Epileptic seizure prediction by nonlinear methods
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 A—HUMAN NECESSITIES
 A61—MEDICAL OR VETERINARY SCIENCE; HYGIENE
 A61B—DIAGNOSIS; SURGERY; IDENTIFICATION
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 A61B5/40—Detecting, measuring or recording for evaluating the nervous system
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 A61B5/4094—Diagnosing or monitoring seizure diseases, e.g. epilepsy

 A—HUMAN NECESSITIES
 A61—MEDICAL OR VETERINARY SCIENCE; HYGIENE
 A61B—DIAGNOSIS; SURGERY; IDENTIFICATION
 A61B5/00—Detecting, measuring or recording for diagnostic purposes; Identification of persons
 A61B5/04—Detecting, measuring or recording bioelectric signals of the body or parts thereof
 A61B5/0476—Electroencephalography
 A61B5/048—Detecting the frequency distribution of signals
Abstract
Description
The United States Government has rights in this invention pursuant to contract no. DEAC 0584OR21400 between the United States Department of Energy and Lockheed Martin Energy Systems, Inc.
The present invention relates to the application of chaotic time series analysis (CTSA) to electroencephalogram (EEG) data and magnetoencephalogram (MEG) data, and more particularly to the analysis of the data to predict epileptic seizures.
This invention is related to U.S. patent application Ser. No. 08/619,024 Apparatus and Method for Epileptic Seizure Detection Using NonLinear Methods by Lee M. Hively, Ned E. Clapp, C. Stuart Daw, and William F. Lawkins and to U.S. Pat. No. 5,626,145 Method and Apparatus for Extraction of LowFrequency Artifacts from Brain Waves for Alertness Detection by Ned E. Clapp and Lee M. Hively, both of which are filed on even date herewith, and both of which are assigned to the same entity.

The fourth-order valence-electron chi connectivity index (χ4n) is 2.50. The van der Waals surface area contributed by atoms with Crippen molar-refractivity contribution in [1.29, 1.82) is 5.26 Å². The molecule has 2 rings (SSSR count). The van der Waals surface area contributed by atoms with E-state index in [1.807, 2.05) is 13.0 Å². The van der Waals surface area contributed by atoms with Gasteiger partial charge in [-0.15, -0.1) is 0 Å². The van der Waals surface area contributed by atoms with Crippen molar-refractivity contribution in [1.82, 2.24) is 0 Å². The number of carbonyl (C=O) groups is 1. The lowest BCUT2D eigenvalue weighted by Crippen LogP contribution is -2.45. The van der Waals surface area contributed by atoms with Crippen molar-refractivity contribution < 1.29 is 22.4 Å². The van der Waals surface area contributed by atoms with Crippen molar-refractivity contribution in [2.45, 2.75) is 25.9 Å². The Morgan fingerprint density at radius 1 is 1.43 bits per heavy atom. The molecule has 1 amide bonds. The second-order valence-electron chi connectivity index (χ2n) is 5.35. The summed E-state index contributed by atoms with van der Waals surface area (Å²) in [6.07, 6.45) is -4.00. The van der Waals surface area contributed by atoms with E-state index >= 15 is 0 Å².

The theory of nonlinear dynamics provides a basis for understanding and potentially controlling many complex physical and engineering systems. An extensive literature exists for nonlinear dynamics in the brain and related work (18). It is well known that brain waves exhibit seemingly random, unpredictable behavior, that is characteristic of deterministic chaos (1, 20). Moreover, chaotic behavior is "normal," while nonchaotic or periodic behavior is indicative of pathophysiology in experimental epilepsy (20). Schiff et al. (11) showed that chemicallyinduced seizures in ratbrain can be electrically controlled, leading to speculation (4) that human epilepsy may be controlled without drug or surgical intervention. However, effective use of chaos control for epilepsy requires definitive seizure prediction. Thus, this invention diagnoses brain wave data via chaotic time series analysis (CTSA) methods to predict an epileptic seizure.